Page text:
Pasta: Point of No Return


I seem to have become rather awkward of late. Ungainly, even. I knock things over, drop things, break things. Don’t leave your best crystal out when I come to call. It may end poorly.

The other evening, I left work and bought some things in the supermarket on my way to the car. Some pasta, some pasta sauce, some bread, you know the kind of thing. On the way to the car, I let the pasta sauce slip. Well, I don’t exactly know if I let it slip or not. It slipped and let that be an end to it.

I park up a little street. It’s on a hill. There are a few houses. Again, you know the kind of thing. I was nearly at my car when I felt the pasta sauce jar slip. I would normally have caught it again. I’m rather good at dropping things and catching them before they land. Mostly, though, I just remember the things I fail to catch. I didn’t fail to catch the jar, per se, I never tried to catch it. My hands were too full with all the other stuff I was carrying to even try to catch the slipping-away jar. If I had, I’d have probably dropped several other things in the attempt. Where’s the joy in that?

So the jar slipped away toward the ground, in super-slow motion, as they do, and then it smashed on the concrete and spread itself in a forensic spatter all over the pavement. I looked around. My car was only a few paces away. I could be in it in a matter of seconds. Slam the door, rev up and away unbeknownst to anyone ever.

But that’s not me. No really. I make messes and then I clear them up. That’s who I am. But this wouldn't be a story if I had cleared it up. This is a story because I couldn’t clear it up. I simply did not have the tools to do so.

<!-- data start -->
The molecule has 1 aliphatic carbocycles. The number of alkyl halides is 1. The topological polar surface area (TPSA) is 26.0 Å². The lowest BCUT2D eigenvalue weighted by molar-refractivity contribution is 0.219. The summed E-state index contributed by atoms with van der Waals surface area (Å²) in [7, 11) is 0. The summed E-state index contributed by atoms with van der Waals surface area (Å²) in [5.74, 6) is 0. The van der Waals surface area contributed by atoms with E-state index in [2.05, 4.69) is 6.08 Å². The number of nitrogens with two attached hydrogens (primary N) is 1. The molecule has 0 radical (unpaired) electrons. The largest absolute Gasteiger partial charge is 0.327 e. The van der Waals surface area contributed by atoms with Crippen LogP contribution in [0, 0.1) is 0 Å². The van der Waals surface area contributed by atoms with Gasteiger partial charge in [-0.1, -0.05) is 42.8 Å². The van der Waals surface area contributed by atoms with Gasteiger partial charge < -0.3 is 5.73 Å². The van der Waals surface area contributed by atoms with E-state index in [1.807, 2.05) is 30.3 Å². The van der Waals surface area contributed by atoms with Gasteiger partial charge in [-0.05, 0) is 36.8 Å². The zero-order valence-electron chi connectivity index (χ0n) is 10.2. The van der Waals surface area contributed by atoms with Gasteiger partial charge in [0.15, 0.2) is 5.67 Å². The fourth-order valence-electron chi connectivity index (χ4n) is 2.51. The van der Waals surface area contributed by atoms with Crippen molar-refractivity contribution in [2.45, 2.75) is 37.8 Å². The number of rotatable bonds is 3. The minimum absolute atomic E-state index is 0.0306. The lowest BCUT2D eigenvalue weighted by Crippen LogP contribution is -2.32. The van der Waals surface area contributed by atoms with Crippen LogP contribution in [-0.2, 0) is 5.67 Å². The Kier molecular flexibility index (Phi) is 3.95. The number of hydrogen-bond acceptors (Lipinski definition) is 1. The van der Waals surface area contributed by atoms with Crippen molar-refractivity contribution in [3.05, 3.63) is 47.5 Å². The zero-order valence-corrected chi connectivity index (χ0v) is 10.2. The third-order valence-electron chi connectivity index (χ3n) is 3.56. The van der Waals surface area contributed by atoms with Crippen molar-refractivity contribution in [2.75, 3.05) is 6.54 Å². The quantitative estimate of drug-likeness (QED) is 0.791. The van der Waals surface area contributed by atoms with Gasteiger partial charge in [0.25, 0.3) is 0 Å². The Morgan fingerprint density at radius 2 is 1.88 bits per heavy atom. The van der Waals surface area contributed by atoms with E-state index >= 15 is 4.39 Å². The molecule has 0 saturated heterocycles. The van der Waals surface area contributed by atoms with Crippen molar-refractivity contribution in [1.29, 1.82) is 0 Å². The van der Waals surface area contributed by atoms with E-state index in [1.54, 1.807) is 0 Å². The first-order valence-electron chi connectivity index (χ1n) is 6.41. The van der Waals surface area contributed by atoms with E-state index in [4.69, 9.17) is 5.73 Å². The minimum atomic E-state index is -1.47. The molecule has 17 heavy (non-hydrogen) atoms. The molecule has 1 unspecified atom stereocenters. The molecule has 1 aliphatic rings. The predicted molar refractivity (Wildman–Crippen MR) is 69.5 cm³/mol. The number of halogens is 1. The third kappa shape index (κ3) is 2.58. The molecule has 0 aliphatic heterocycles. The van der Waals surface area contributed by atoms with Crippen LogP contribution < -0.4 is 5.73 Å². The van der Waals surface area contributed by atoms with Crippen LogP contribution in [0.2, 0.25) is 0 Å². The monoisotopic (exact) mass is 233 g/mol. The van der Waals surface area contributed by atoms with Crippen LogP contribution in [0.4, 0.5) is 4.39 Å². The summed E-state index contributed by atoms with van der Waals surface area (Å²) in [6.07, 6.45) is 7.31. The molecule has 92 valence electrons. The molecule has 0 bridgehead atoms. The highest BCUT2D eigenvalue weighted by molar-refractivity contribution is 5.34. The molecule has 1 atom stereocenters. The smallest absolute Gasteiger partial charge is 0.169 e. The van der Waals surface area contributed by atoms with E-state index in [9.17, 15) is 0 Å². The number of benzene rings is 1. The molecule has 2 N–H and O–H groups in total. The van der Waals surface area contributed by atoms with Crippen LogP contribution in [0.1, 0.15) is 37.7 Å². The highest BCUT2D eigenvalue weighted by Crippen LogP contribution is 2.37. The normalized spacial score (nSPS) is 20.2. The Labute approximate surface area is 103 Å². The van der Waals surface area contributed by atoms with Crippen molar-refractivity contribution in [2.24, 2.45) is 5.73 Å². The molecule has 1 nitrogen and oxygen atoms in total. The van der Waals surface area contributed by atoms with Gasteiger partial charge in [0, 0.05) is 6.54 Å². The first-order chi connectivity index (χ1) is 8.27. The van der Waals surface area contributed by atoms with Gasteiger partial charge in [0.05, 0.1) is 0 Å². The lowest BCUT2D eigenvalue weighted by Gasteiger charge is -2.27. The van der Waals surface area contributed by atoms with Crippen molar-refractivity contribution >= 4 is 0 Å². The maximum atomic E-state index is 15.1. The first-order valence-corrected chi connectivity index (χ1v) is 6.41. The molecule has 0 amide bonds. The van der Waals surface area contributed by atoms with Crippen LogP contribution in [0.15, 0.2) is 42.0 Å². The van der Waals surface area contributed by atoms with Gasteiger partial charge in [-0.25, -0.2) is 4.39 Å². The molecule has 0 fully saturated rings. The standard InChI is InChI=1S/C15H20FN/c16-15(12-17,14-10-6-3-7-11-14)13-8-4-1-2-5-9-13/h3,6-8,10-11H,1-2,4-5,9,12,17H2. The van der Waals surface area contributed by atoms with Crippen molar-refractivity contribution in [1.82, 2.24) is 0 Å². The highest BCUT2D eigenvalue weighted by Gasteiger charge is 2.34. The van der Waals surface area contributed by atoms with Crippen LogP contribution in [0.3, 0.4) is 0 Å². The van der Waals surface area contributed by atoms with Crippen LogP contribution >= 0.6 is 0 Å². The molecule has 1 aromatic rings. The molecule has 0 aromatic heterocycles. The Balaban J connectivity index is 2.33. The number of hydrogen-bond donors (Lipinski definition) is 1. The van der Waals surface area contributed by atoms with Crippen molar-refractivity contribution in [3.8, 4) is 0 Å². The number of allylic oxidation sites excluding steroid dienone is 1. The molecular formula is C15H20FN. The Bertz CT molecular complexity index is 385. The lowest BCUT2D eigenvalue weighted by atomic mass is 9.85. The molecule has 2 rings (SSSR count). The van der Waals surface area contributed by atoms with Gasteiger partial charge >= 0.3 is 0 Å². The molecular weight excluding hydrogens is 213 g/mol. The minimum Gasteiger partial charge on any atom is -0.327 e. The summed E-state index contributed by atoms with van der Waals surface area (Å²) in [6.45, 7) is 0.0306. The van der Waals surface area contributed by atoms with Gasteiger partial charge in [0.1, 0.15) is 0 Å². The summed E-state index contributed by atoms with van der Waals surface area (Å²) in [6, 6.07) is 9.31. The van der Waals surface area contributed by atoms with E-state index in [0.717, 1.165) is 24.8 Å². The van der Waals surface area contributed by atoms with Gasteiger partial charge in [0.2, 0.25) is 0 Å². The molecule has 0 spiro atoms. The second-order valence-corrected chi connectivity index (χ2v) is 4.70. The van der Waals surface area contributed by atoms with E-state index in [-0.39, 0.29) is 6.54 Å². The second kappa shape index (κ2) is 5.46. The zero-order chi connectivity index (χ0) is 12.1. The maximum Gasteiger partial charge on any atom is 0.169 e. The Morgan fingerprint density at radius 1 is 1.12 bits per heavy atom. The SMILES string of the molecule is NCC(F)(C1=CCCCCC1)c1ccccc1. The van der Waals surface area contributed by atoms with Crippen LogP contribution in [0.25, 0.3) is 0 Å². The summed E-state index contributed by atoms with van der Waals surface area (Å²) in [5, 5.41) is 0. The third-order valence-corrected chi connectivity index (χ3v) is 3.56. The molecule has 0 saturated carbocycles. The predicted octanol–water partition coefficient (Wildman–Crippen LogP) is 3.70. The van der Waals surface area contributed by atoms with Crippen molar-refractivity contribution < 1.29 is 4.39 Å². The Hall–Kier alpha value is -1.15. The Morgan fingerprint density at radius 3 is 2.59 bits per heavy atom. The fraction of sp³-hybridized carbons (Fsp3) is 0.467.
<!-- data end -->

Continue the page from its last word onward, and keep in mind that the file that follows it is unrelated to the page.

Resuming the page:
Instead I did what Bruce Willis did in ‘Die Hard 2’, whatever I could.

I got a plastic bag from the boot of my car and started to pick out the shards of glass from the red mess on the footpath. I don’t know about you, but I have never managed to pick up shards of glass without cutting myself. This time was no exception. It was hard to tell where the pasta sauce ended, and the blood-letting began. After a while, I had all I could get from the mess without losing a finger so I stepped back to view my handiwork. Not so good. The ground was still a turgid display and there wasn’t much else I could do about it. The windows of the houses across the street gazed blankly down on me. I couldn’t get up the nerve to go door-to-door requesting buckets of water and/or a mop. I put my glass shard ridden bag back in the boot of my car and slunk off home.

It was due to rain that night. The rain would wash the rest of the mess away. Rain is quite good for that.

The next day, it hadn’t rained and my mess was still there when I parked up. It was more congealed now, a little dehydrated even but still there. A testament to my ungainliness and my lack of civic responsibility.

The next day, it still hadn’t rained and now I noticed that there was a security camera on the wall right above where I dropped my sauce. (If you’re just starting to read here, you’ll be confused). Great. Now I know there is somebody with a PC somewhere nearby who has footage of me picking up bits of sauce-ridden glass and hopping about and swearing when the inevitable cuts ensued. I know that, in actuality, they’ll probably never look at it. That somehow makes it all seem a bit worse.

What next?

Well...

Having typed this with no idea of a resolution or a moral in mind, I’m going to wrap it up and go and fill a couple of two litre bottles with water and drive down and wash that stain away once and for all.

These things just tend to prey on my mind. I guess that's why I started writing this in the first place. Hoping for some release. But there isn't one. Not from reflection. It requires some small action. No matter how stupid an effort it takes, it is always best for me to do rather than think.